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  • Baking and Pastry
  • Chef Training
  • Culinary Arts
  • Culinary Management
  • Hospitality & Restaurant Management

You may know your way around a kitchen, but formal culinary training can help turn your concoctions into a crowning achievement.

There are plenty of culinary schools to choose from -- the American Culinary Federation Foundation Accrediting Commission currently accredits more than 165 formal formal culinary training programs in the U.S., which lead to an associate degree, certificate, or diploma.

Theoretical culinary coursework covers menu planning, minimizing waste, nutrition, portion control, proper food storage procedures, public health regulations, purchasing and inventory methods, and sanitation. Culinary training may also include banquet service, computer accounting and inventory software, and food service management.


Of course, culinary schools provide endless opportunities to get up to your elbows in the culinary arts. You won't just read about meal preparation, you'll practice it. Cooking schools teach good knife techniques, safe food-handling procedures, and proper use and care of kitchen equipment. Your culinary training may also incorporate advanced cooking techniques; cooking for banquets, buffets, or parties; and cuisines and cooking styles from around the world.

With education from culinary schools, you can often bypass the lower-skilled kitchen jobs and move right into a cook or chef position. Formal culinary training can also make your resume more appetizing to upscale restaurant employers. Plus, culinary schools typically require an internship with a local restaurant or other food preparation facility, which provides the real-world experience you'll need to catapult your culinary career.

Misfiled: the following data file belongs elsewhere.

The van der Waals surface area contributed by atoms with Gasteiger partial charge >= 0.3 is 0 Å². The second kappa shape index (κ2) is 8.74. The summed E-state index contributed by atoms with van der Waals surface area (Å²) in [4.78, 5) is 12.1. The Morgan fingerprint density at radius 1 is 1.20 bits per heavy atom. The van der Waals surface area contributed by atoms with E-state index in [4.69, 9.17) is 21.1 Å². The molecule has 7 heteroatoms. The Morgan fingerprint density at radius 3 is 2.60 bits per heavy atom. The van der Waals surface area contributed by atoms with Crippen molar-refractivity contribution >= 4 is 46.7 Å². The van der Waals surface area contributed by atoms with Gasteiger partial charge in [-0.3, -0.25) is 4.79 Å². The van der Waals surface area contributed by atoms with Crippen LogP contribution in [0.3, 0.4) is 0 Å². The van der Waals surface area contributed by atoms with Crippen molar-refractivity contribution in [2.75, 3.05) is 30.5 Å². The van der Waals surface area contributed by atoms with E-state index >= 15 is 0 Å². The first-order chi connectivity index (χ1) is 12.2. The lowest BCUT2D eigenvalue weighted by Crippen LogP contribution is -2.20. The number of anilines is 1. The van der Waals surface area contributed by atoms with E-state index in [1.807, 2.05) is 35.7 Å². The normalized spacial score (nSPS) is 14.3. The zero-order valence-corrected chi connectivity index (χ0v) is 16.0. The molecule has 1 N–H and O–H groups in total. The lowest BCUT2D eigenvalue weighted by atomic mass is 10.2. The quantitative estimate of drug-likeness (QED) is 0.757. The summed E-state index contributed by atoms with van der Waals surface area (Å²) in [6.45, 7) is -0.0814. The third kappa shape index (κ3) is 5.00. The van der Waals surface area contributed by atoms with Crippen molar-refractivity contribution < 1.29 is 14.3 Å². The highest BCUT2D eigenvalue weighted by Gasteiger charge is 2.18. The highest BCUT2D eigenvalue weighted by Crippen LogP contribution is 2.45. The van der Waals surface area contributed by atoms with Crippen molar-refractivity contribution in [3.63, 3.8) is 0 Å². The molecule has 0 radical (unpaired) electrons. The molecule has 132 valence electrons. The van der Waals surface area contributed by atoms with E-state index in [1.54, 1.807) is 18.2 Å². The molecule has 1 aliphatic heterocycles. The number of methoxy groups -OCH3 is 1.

Another way to cook up a four-star culinary career is to get certified by the American Culinary Federation. There are 14 levels of culinary certification: Certified Culinarian, Certified Sous Chef, Certified Chef de Cuisine, Certified Executive Chef, Certified Master Chef, Personal Certified Chef, Personal Certified Executive Chef, Certified Pastry Culinarian, Certified Working Pastry Chef, Certified Executive Pastry Chef, Certified Master Pastry Chef, Certified Culinary Administrator, Certified Secondary Culinary Educator, and Certified Culinary Educator. Students who graduate from an accredited culinary training program are eligible for free certification as either a Certified Culinarian or a Certified Pastry Culinarian.

According to the Bureau of Labor Statistics, chefs, cooks, and food preparation workers held nearly 3.1 million jobs in 2006. And here's a tip on where the culinary careers are -- meals-to-go (e.g., prepared foods sections of grocery stores) and contract food service (e.g., catering). These healthy culinary careers are projected to grow much faster than the average for all occupations through 2016.

Ready to rise to the top of your career? Let culinary schools take you there.

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